Eisenberg, of course, may simply be trying to reassure his clientele, and we do not know whether his sales revenues have increased, even if his internet trade has increased. But the fact that this reputable dealer is able to increase his sales on the internet tells us something that Stanish -- and even Steve Levitt -- do not adequately address. The basic economics of "lemons" teaches that warrantied used cars fetch a higher price than unwarrantied ones, and it would be odd if this were not also true of authenticated antiquities. The Guennol Lioness suggests the price for authenticated antiquities may be going way up. (There's an interesting economic question buried here, which is about the difference between a good that is not as good as it appears, i.e., a lemon, and a good that is no good at all if it is not as it appears, i.e., a fake.)

If that is the case, what does it mean for looting? One thing it might mean is that collectors -- even eBay ones -- will learn to distrust unauthenticated antiquities, and that might lead to declines in sales of both fakes and looted artifacts, assuming some archaeological body of experts could be created to vet artifacts. And since the costs of authentication will raise the price dealers need to charge, some buyers will be driven out of the market.

But if some buyers are driven out, many more will have been enticed in by the news stories and by eBay's seductive ease of perusal. Some among these new buyers will surely become cognoscenti, and bring additional money into the system. The more scrupulous will demand authentication from a recognized body, or put their trust in reputable dealers; there are sure, however, to be some less scrupulous who will be willing to pay a lot for artifacts that have been looted, if the middleman can show that the piece has come from the ground. That, after all, was what Giacomo Medici was doing with his Polaroids of dirt-encrusted vases. The Internet has made that technology quaint: a looter nowadays can snap and send a cellphone photo direct from site to buyer. Looting might well continue under these circumstances, not decline.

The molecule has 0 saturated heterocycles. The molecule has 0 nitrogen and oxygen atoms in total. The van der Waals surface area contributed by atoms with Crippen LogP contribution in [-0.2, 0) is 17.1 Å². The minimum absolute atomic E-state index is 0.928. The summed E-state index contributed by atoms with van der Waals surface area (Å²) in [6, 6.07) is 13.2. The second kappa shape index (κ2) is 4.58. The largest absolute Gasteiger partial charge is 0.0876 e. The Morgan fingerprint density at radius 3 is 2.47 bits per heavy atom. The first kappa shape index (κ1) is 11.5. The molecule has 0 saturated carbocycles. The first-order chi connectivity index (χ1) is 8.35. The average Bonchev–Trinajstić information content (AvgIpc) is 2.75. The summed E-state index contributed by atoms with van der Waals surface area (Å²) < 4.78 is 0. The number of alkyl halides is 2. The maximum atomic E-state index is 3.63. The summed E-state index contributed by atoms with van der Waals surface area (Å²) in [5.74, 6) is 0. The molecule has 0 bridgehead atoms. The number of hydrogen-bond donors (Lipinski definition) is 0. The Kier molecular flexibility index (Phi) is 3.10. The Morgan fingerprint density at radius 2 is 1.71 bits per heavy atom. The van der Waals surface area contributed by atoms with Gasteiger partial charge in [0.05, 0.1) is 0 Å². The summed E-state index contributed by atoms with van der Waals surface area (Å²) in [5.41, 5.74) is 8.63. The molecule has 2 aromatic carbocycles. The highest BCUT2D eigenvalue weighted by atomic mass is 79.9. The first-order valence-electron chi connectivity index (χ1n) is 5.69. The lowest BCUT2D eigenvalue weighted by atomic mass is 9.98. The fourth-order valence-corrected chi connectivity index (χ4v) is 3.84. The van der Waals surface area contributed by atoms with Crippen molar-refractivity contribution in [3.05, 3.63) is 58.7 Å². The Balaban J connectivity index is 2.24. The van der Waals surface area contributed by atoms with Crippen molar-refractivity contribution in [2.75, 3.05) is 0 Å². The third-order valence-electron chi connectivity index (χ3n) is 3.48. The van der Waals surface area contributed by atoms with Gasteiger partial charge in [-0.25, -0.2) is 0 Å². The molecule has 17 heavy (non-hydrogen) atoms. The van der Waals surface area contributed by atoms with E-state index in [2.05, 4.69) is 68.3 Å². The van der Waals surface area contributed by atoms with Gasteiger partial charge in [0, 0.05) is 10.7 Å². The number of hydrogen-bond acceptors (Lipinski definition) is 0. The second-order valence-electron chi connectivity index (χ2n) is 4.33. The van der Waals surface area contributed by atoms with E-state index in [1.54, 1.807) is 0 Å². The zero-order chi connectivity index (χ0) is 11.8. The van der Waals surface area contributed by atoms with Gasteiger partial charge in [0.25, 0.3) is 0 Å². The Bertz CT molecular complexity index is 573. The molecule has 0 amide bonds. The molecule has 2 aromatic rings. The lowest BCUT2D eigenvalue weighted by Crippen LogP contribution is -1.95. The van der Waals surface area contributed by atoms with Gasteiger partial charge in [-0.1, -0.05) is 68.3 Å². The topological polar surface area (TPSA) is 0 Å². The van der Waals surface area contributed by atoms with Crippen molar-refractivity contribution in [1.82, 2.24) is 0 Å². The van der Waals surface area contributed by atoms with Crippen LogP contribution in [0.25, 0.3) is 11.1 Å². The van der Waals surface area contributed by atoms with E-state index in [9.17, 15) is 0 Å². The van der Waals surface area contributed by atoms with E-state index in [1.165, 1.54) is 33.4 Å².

'Ancient' artifacts, cyber scams - Los Angeles Times

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Thursday, May 14, 2009

Interview on WTTW's "Chicago Tonight"

I was interviewed last night on the public television station's daily news show.

Wednesday, May 06, 2009

David Gill blogs smartly as usual on the new online site launched by the Aboutaams. His post makes clear why we need some alternative to the porous Art Loss Register -- a new registration system specifically designed provide a real vetting of archaeological material to leave no doubt about whether provenance passes muster. To be credible to the archaeological community, archaeologists appointed by major archaeological associations would be officially in charge of a registering commission. Dealers would have to pay for the costs of the commission's work -- and one could tack on an additional charge (or if the commission were legally sanctioned, a tax) to raise money to help pay for site guards in countries where antiquities are being looted.